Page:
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Monotone Imitation Dynamics in Large Populations

  • Imhof, Lorens
  • Fudenberg, Drew

We analyze a class of imitation dynamics with mutations for games with any finite number of actions, and give conditions for the selection of a unique equilibrium as the mutation rate becomes small and the population becomes large. Our results cover the multiple-action extensions of the aspiration-and-imitation process of Binmore and Samuelson [Muddling through: noisy equilibrium selection, J. Econ. Theory 74 (1997) 235–265] and the related processes proposed by Benaı¨m and Weibull [Deterministic approximation of stochastic evolution in games, Econometrica 71 (2003) 873–903] and Traulsen et al. [Coevolutionary dynamics: from finite to infinite populations, Phys. Rev. Lett. 95 (2005) 238701], as well as the frequency-dependent Moran process studied by Fudenberg et al. [Evolutionary game dynamics in finite populations with strong selection and weak mutation, Theoretical Population Biol. 70 (2006) 352–363]. We illustrate our results by considering the effect of the number of periods of repetition on the selected equilibrium in repeated play of the prisoner's dilemma when players are restricted to a small set of simple strategies.

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Paper provided by Harvard University Department of Economics in its series Scholarly Articles with number 3196338.

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Date of creation: 2008
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Publication status: Published in Journal of Economic Theory
Handle: RePEc:hrv:faseco:3196338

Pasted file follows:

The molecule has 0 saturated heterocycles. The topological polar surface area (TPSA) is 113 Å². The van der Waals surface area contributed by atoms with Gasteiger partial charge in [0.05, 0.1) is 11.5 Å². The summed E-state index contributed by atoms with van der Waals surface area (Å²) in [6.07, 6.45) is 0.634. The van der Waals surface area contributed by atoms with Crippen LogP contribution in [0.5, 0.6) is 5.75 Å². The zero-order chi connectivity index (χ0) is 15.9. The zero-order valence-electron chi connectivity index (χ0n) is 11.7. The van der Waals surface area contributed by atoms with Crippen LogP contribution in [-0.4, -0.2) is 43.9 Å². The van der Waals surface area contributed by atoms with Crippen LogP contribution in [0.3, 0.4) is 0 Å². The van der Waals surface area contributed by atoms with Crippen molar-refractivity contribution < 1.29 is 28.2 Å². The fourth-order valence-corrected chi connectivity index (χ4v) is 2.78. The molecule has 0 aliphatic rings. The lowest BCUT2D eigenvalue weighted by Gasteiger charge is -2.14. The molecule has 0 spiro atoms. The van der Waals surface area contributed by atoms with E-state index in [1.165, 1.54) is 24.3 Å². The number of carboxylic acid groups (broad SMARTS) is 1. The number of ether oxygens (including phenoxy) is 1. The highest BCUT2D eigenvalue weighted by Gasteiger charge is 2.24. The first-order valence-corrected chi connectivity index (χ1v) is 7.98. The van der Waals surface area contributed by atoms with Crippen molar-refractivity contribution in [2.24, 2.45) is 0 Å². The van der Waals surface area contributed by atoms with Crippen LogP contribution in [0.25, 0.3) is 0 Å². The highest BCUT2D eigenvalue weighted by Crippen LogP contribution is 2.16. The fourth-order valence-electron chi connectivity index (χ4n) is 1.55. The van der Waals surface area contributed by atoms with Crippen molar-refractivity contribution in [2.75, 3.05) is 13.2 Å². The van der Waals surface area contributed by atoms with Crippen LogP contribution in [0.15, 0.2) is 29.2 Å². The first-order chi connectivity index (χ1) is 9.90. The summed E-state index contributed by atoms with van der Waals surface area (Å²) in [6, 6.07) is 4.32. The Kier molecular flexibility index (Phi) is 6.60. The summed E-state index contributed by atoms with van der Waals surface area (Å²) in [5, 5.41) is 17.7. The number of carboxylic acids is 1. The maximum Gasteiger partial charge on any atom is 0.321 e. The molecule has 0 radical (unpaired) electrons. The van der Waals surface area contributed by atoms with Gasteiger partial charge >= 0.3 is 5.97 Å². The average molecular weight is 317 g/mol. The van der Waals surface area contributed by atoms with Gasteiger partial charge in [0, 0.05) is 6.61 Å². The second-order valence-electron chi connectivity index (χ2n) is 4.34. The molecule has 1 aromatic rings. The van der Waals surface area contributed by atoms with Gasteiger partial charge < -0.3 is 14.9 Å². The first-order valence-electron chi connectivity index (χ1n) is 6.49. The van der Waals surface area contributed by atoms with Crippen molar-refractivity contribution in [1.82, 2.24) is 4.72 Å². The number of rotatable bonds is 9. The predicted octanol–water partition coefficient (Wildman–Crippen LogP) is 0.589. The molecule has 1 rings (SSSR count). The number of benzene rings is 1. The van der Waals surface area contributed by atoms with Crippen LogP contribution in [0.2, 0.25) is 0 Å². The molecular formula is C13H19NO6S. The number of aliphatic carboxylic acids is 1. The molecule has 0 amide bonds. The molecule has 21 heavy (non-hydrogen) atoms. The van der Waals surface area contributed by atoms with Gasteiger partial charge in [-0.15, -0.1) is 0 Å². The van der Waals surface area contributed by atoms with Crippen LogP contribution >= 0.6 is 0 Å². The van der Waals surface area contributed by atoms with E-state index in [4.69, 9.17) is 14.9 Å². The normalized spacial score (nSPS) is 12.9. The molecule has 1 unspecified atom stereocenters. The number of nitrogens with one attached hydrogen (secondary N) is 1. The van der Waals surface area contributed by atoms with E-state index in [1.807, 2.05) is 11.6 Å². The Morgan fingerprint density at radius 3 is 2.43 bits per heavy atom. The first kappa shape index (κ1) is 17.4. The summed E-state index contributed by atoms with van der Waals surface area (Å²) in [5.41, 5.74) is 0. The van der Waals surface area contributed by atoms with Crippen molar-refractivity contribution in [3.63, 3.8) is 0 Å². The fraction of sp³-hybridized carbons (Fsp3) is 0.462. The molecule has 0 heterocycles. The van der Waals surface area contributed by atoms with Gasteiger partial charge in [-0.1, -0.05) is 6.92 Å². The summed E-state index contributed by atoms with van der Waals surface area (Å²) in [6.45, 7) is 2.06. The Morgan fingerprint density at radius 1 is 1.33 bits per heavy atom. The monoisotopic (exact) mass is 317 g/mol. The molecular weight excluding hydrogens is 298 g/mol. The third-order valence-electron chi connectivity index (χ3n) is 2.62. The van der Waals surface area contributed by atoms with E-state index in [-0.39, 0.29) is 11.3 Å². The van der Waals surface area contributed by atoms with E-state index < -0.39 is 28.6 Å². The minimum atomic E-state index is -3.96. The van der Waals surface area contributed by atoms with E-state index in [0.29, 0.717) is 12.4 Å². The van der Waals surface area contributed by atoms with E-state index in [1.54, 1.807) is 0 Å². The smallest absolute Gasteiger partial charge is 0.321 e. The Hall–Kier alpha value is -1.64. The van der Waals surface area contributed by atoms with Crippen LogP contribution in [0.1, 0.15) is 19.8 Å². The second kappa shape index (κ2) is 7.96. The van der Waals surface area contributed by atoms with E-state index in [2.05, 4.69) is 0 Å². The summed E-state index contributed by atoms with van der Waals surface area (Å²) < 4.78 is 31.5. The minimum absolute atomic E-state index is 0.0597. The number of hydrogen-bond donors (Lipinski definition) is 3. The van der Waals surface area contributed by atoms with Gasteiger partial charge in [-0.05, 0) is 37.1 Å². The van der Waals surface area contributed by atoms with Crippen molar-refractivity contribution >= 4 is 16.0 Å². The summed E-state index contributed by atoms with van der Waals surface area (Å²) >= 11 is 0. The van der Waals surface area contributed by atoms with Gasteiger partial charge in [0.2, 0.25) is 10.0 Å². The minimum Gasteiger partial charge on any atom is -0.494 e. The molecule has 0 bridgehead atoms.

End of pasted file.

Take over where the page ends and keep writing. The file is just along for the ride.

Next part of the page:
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  1. Benaim, Michel & Weibull, Jörgen W., 2000. "Deterministic Approximation of Stochastic Evolution in Games," Working Paper Series 534, Research Institute of Industrial Economics, revised 30 Oct 2001.
  2. Kandori, Michihiro & Mailath, George J & Rob, Rafael, 1993. "Learning, Mutation, and Long Run Equilibria in Games," Econometrica, Econometric Society, vol. 61(1), pages 29-56, January.
  3. Drew Fudenberg & Lorens A. Imhof, 2004. "Imitation Processes with Small Mutations," Harvard Institute of Economic Research Working Papers 2050, Harvard - Institute of Economic Research.
  4. Ellison, Glenn & Fudenberg, Drew, 1995. "Word-of-Mouth Communication and Social Learning," The Quarterly Journal of Economics, MIT Press, vol. 110(1), pages 93-125, February.
  5. D. Fudenberg & E. Maskin, 2010. "Evolution and Cooperation in Noisy Repeated Games," Levine's Working Paper Archive 546, David K. Levine.
  6. Fudenberg, D. & Kreps, D.M., 1992. "Learning Mixed Equilibria," Working papers 92-13, Massachusetts Institute of Technology (MIT), Department of Economics.
  7. Drew Fudenberg & David K. Levine, 1996. "The Theory of Learning in Games," Levine's Working Paper Archive 624, David K. Levine.
  8. Samuelson, Larry & Zhang, Jianbo, 1992. "Evolutionary stability in asymmetric games," Journal of Economic Theory, Elsevier, vol. 57(2), pages 363-391, August.
  9. Nowak, Martin & Sasaki, Akira & Fudenberg, Drew & Taylor, Christine, 2004. "Emergence of Cooperation and Evolutionary Stability in Finite Populations," Scholarly Articles 3196331, Harvard University Department of Economics.
  10. Benaim, Michel & Hirsch, Morris W., 1999. "Mixed Equilibria and Dynamical Systems Arising from Fictitious Play in Perturbed Games," Games and Economic Behavior, Elsevier, vol. 29(1-2), pages 36-72, October.
  11. P. Young, 1999. "The Evolution of Conventions," Levine's Working Paper Archive 485, David K. Levine.
  12. Young, H Peyton, 1993. "The Evolution of Conventions," Econometrica, Econometric Society, vol. 61(1), pages 57-84, January.
  13. Binmore, Ken & Samuelson, Larry, 1997. "Muddling Through: Noisy Equilibrium Selection," Journal of Economic Theory, Elsevier, vol. 74(2), pages 235-265, June.
  14. Sandholm, William H., 1998. "Simple and clever decision rules for a model of evolution," Economics Letters, Elsevier, vol. 61(2), pages 165-170, November.
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